Technology explained Porsche PDK

Technology explained Porsche PDK

Porsche Doppelkupplungsgetriebe has outsold them manual gearbox in 911s for the past 10 years…

The use of automatic gearboxes in cars predates Porsche by almost 50 years – an unkind person might say that many automatic gearboxes drove like they did.

Not so with Porsche’s Doppelkupplingsgetriebe, or PDK for short. The double compound German name means Porsche double-clutch gearbox, and to many people – this writer included – it was the first automatic gearbox that drove as you’d expect one to.

Porsche’s idea for one stretches back over 40 years, when technical manager Rainer Wüst was given the challenge to manufacture an automatic gearbox. His idea was “to combine the best of two worlds: the advantages in the degree of efficiency of a manual transmission; and the potential for performance of full automation, which still had many weaknesses at the time,” Rainer recalls today. His solution involved returning to a previous dual-clutch gearbox idea, tested by Imre Szodfridt. At the end of the 1960s Imre pitched the idea of a dual-clutch gearbox to Ferndand Piëch, Porsche’s head of development. It was those original gearboxes that Rainer dug out of the backrooms, then fashioned pneumatic valves to work hydraulically, in striving to push the concept further.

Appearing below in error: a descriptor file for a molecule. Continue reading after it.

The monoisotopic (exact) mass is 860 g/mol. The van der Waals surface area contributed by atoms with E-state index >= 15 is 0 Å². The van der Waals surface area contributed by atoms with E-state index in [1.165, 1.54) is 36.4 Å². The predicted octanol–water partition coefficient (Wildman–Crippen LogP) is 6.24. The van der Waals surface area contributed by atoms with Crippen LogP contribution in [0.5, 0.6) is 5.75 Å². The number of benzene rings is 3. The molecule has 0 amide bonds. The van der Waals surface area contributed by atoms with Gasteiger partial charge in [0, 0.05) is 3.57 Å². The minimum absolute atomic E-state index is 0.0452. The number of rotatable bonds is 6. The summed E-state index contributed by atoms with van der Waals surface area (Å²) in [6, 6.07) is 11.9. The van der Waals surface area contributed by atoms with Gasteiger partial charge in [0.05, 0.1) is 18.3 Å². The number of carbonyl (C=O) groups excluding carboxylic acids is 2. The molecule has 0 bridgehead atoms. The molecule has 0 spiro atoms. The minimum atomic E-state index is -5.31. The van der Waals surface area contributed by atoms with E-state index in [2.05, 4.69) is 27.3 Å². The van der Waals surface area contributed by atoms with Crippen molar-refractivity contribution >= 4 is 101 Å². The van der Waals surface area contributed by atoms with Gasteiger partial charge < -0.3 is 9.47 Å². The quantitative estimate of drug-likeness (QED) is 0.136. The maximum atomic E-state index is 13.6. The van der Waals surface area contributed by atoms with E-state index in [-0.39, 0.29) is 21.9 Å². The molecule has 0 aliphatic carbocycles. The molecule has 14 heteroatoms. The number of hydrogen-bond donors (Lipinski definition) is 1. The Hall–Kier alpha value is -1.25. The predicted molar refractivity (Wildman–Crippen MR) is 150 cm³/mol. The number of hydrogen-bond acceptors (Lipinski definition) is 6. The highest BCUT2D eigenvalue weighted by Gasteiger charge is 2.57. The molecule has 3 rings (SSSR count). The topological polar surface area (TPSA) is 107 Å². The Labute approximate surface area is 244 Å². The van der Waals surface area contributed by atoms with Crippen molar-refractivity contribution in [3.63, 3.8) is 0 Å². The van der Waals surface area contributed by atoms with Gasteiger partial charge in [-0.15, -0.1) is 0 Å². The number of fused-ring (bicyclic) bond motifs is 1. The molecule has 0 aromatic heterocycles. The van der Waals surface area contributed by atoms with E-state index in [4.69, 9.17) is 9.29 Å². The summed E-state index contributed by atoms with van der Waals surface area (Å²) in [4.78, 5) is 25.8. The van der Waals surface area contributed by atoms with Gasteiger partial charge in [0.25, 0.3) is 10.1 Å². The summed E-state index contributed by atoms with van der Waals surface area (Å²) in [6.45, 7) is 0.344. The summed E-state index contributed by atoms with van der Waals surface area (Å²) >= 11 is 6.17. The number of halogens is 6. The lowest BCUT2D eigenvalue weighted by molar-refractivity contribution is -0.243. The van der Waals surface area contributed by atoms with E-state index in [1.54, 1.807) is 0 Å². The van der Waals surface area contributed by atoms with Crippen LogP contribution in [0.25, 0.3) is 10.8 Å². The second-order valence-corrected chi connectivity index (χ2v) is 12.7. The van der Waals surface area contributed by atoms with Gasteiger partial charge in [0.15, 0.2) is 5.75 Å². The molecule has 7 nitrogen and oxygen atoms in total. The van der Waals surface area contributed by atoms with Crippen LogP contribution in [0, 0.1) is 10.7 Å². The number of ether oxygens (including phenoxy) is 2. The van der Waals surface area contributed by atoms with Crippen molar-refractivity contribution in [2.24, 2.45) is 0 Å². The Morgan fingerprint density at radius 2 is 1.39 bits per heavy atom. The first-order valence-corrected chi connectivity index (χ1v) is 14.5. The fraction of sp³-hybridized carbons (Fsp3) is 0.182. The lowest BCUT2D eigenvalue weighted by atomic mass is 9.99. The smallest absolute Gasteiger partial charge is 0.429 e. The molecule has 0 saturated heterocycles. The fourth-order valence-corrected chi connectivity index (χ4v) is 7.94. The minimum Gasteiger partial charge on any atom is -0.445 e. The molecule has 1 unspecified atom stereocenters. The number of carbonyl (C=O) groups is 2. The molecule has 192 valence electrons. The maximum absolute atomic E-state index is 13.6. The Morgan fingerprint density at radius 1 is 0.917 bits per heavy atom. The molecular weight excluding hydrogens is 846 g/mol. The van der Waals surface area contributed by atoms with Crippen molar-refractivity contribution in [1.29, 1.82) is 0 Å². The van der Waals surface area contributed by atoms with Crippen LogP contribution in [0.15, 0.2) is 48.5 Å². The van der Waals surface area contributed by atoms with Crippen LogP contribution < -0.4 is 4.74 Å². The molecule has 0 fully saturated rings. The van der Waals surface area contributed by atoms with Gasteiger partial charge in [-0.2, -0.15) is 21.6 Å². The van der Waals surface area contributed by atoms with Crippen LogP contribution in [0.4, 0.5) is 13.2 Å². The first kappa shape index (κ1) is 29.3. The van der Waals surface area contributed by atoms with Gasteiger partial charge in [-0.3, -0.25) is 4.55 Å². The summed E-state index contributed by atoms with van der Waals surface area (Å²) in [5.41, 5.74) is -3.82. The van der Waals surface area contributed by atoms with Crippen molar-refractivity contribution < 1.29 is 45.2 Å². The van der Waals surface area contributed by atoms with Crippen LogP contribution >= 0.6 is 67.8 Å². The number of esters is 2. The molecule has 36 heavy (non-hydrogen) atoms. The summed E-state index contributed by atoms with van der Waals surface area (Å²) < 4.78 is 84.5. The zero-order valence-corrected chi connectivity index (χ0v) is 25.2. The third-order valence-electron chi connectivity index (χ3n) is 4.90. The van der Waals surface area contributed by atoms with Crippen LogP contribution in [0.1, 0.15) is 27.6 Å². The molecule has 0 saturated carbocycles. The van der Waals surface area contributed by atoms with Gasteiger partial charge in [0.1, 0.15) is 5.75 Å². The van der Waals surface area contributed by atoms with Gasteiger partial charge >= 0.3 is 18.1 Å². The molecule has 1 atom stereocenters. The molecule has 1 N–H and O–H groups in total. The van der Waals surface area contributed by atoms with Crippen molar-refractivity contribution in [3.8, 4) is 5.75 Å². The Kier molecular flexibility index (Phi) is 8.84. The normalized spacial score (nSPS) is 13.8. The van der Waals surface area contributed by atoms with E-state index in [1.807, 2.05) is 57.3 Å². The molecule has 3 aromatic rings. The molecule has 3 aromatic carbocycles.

The end result went into a 944 Turbo in the 1980s, and combined two gearboxes in one, each with its own clutch so that when one gear was selected, the next gear is already engaged. Closing the clutch in use and opening the next gave instantaneous gear changes. Racing use beckoned, and PDK was first used in the 962 at Monza in 1986.

The 911 had to wait until 2008 for PDK, after sister company VW had been the first to offer it on the market. Now, the same ‘two gearboxes in one’ idea works by two concentric wet clutches: one 202mm and a smaller, inner one measuring 153mm, each operating its own shaft. The outer shaft operates 2nd, 4th and 6th gears, the inner operates the odd number gears, and reverse. With one gear selected on one shaft, the next gear is pre-selected on the other shaft. ECU-controlled electro-hydraulic actuators shift between clutches in less than 100 milliseconds, when accelerating or decelerating, based on various metrics measured around the car and if the car is in Sport Chrono or Sport Chrono Plus mode, where more aggressive changes occur.

It’s a devastatingly effective system, and the fascinating 40-year development is one that’s rich both in Porsche history and names.

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